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Behaviour and blame – what impact on a marriage?

As I wrote in late March, the Law Commission has been tasked with undertaking a wholesale review of financial remedies upon divorce.

At this stage, few further details are available, save that the project articulates 6 areas for potential reform.  This further article looks more specifically at one of the more surprising areas that made the list, namely:

What consideration the courts should give to the behaviour of separating parties when making financial remedy orders.

That I say this is surprising may, in itself, surprise many. After all we are taught from a young age that there ought to be consequences to poor behaviour. And whilst many marriages simply experience a gentle, but inexorable, degeneration of the relationship, there are plenty of cases where the fine line between love and war is thrown into stark relief – humans in all their fallible glory, fuelled by heartbreak, self-interest and emotion, often behave very badly. To what extent should such poor behaviour impact on the financial arrangements upon any consequent divorce, if any? At least twenty-three years of financial remedy jurisprudence has placed the principle of “fairness” front and centre as the key driver in the outcome of financial arrangements upon divorce and an innate sense of fairness might reasonably invoke principles of retribution, restitution and ‘justice’ for wrongdoing.

However, for many years the specialist judges of the Family Division have warned of the dangers of a “rummage through the attic of the marriage” (Coleridge J in G v G [2002] EWHC Fam 1339), recognising that all too often it is a case of “six of one and half a dozen of the other” and also recognising the many policy (and other) arguments in favour of parties forging a clearer path without painful and unnecessary recriminations.  Indeed, what a triumph the ‘new’ “no fault” divorce process has been in exemplifying that approach.  No longer do the unhappy couple have to rely upon adultery or other bad behaviour to obtain a divorce, with painful echoes of what put them asunder, indeed they are unable to do so.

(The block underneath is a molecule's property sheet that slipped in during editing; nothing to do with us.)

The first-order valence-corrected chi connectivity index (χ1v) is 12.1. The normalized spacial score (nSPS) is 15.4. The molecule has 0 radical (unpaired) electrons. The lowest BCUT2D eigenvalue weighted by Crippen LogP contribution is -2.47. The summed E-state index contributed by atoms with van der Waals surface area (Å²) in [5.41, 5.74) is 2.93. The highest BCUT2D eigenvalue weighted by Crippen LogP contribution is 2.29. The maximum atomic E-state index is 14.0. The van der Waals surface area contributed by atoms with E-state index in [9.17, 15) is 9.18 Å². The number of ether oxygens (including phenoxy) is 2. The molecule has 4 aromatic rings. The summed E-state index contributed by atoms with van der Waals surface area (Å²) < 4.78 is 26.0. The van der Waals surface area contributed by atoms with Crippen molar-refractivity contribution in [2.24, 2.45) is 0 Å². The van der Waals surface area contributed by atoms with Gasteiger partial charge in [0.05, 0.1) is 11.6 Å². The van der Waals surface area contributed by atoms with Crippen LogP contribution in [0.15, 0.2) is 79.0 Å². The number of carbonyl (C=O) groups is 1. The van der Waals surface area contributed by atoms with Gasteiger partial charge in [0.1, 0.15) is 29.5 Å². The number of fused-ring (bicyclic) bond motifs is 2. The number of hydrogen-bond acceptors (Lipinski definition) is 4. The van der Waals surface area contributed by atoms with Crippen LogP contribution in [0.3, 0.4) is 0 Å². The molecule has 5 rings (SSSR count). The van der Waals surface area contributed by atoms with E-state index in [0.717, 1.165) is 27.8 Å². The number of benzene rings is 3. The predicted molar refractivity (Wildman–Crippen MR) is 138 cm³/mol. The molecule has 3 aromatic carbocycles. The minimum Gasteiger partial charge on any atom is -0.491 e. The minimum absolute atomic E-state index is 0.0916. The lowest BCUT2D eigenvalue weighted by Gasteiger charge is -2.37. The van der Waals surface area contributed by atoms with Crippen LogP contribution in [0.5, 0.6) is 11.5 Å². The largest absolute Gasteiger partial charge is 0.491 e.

It was, therefore, rather surprising to see this “behaviour” principle singled out as one of only 6 issues identified for specific consideration. The only marginal flesh added to the bones of the principle can be found in the Law Commission’s Terms of Reference for the project which simply says it will look at the scope for reform in: “The operation of ‘conduct’ as a factor to which the court must have particular regard when deciding to make financial remedies orders.

Under the current statute, the court is required to consider the parties’ conduct as one factor in the exercise of its discretion, but only if it would in the opinion of the court be inequitable to disregard it”, so the hurdle is high. Case law over the last half-century has made clear, largely as a result of judicial policy, that the operation of the principle is limited. Mostyn J summarised the current position on conduct well in OG v AG [2020] EWFC 22, observing that there are 4 types of conduct that might in practice impact on the financial award:

  • Gross and obvious personal misconduct, such that it requires a financial consequence to be reflected in the outcome;
  • Wanton and reckless dissipation of the assets, such that it requires a notional “add-back” of those dissipated assets;
  • Litigation misconduct, such that a costs order is required; and
  • Non-disclosure, such that the court shall be entitled to draw inferences about the true extent of the assets.